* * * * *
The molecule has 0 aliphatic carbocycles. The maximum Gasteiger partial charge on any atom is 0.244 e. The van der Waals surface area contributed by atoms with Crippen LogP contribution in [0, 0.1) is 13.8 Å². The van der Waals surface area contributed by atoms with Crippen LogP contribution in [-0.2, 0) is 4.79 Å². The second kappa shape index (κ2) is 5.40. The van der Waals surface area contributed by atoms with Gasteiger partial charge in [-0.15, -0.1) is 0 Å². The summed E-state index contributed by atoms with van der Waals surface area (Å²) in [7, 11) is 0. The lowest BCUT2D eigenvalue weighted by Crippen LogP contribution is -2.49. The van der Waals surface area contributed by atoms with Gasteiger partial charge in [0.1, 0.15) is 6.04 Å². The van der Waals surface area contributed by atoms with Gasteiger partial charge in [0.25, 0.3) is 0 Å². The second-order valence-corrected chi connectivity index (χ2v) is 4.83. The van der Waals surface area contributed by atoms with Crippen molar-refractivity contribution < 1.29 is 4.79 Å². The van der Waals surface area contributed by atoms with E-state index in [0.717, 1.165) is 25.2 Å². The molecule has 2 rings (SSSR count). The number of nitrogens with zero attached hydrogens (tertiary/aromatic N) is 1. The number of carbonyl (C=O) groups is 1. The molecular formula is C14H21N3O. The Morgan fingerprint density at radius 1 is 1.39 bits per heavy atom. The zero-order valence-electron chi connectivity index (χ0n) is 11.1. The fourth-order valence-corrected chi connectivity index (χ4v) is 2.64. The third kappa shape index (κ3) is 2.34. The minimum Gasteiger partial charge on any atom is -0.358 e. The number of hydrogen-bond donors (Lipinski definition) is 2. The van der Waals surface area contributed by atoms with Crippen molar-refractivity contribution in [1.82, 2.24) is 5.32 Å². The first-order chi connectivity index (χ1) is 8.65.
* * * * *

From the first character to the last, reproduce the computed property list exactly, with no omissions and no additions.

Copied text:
The molecule has 0 aliphatic carbocycles. The maximum Gasteiger partial charge on any atom is 0.244 e. The van der Waals surface area contributed by atoms with Crippen LogP contribution in [0, 0.1) is 13.8 Å². The van der Waals surface area contributed by atoms with Crippen LogP contribution in [-0.2, 0) is 4.79 Å². The second kappa shape index (κ2) is 5.40. The van der Waals surface area contributed by atoms with Gasteiger partial charge in [-0.15, -0.1) is 0 Å². The summed E-state index contributed by atoms with van der Waals surface area (Å²) in [7, 11) is 0. The lowest BCUT2D eigenvalue weighted by Crippen LogP contribution is -2.49. The van der Waals surface area contributed by atoms with Gasteiger partial charge in [0.1, 0.15) is 6.04 Å². The van der Waals surface area contributed by atoms with Gasteiger partial charge in [0.25, 0.3) is 0 Å². The second-order valence-corrected chi connectivity index (χ2v) is 4.83. The van der Waals surface area contributed by atoms with Crippen molar-refractivity contribution < 1.29 is 4.79 Å². The van der Waals surface area contributed by atoms with E-state index in [0.717, 1.165) is 25.2 Å². The molecule has 2 rings (SSSR count). The number of nitrogens with zero attached hydrogens (tertiary/aromatic N) is 1. The number of carbonyl (C=O) groups is 1. The molecular formula is C14H21N3O. The Morgan fingerprint density at radius 1 is 1.39 bits per heavy atom. The zero-order valence-electron chi connectivity index (χ0n) is 11.1. The fourth-order valence-corrected chi connectivity index (χ4v) is 2.64. The third kappa shape index (κ3) is 2.34. The minimum Gasteiger partial charge on any atom is -0.358 e. The number of hydrogen-bond donors (Lipinski definition) is 2. The van der Waals surface area contributed by atoms with Crippen molar-refractivity contribution in [1.82, 2.24) is 5.32 Å². The first-order chi connectivity index (χ1) is 8.65.